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Federal regulation and aggregate economic growth

  • John Dawson
  • John Seater

    ()

We introduce a new time series measure of the extent of federal regulation in the U.S. and use it to investigate the relationship between federal regulation and macroeconomic performance. We find that regulation has statistically and economically significant effects on aggregate output and the factors that produce it—total factor productivity (TFP), physical capital, and labor. Regulation has caused substantial reductions in the growth rates of both output and TFP and has had effects on the trends in capital and labor that vary over time in both sign and magnitude. Regulation also affects deviations about the trends in output and its factors of production, and the effects differ across dependent variables. Regulation changes the way output is produced by changing the mix of inputs. Changes in regulation offer a straightforward explanation for the productivity slowdown of the 1970s. Qualitatively and quantitatively, our results agree with those obtained from cross-section and panel measures of regulation using cross-country data. Copyright Springer Science+Business Media New York 2013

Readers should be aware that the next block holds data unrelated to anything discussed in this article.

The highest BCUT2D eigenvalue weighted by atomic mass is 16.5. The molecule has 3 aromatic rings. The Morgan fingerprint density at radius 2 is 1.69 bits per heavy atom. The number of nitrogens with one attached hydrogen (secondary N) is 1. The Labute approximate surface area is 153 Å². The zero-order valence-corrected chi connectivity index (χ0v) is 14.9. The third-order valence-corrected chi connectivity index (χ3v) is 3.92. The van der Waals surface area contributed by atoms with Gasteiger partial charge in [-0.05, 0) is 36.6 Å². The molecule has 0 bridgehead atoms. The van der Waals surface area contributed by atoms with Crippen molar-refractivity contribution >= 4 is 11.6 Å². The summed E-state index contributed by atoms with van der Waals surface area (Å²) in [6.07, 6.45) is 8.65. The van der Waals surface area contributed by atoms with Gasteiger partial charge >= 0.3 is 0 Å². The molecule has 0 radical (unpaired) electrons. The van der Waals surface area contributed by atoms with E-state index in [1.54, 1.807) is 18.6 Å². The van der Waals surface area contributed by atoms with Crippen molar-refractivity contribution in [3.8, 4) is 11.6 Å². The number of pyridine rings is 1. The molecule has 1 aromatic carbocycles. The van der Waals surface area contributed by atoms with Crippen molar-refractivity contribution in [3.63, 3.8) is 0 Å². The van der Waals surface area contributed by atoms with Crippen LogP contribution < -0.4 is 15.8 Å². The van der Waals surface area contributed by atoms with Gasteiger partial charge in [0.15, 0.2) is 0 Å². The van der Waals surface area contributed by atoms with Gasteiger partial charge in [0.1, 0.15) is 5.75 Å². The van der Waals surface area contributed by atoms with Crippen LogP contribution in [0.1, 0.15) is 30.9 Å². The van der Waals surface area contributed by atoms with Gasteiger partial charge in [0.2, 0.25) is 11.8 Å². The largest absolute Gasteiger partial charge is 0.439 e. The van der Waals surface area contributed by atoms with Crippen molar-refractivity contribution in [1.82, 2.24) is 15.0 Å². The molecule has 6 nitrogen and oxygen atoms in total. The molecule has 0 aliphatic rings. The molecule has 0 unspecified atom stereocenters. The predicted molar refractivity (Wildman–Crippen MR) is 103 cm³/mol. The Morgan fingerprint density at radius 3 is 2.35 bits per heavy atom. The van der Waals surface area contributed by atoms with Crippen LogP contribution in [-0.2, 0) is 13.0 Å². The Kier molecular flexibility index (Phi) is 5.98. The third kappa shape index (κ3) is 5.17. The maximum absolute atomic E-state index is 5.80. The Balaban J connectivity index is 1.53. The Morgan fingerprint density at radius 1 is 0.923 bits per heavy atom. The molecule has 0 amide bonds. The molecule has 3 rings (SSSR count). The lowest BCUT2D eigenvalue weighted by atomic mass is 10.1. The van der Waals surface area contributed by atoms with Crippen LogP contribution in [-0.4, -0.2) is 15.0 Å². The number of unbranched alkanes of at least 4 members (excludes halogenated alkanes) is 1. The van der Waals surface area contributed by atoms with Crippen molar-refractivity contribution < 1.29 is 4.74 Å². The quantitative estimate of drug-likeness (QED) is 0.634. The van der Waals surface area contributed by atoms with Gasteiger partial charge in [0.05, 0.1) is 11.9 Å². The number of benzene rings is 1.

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File URL: http://hdl.handle.net/10.1007/s10887-013-9088-y
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Article provided by Springer in its journal Journal of Economic Growth.

Volume (Year): 18 (2013)
Issue (Month): 2 (June)
Pages: 137-177

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Handle: RePEc:kap:jecgro:v:18:y:2013:i:2:p:137-177
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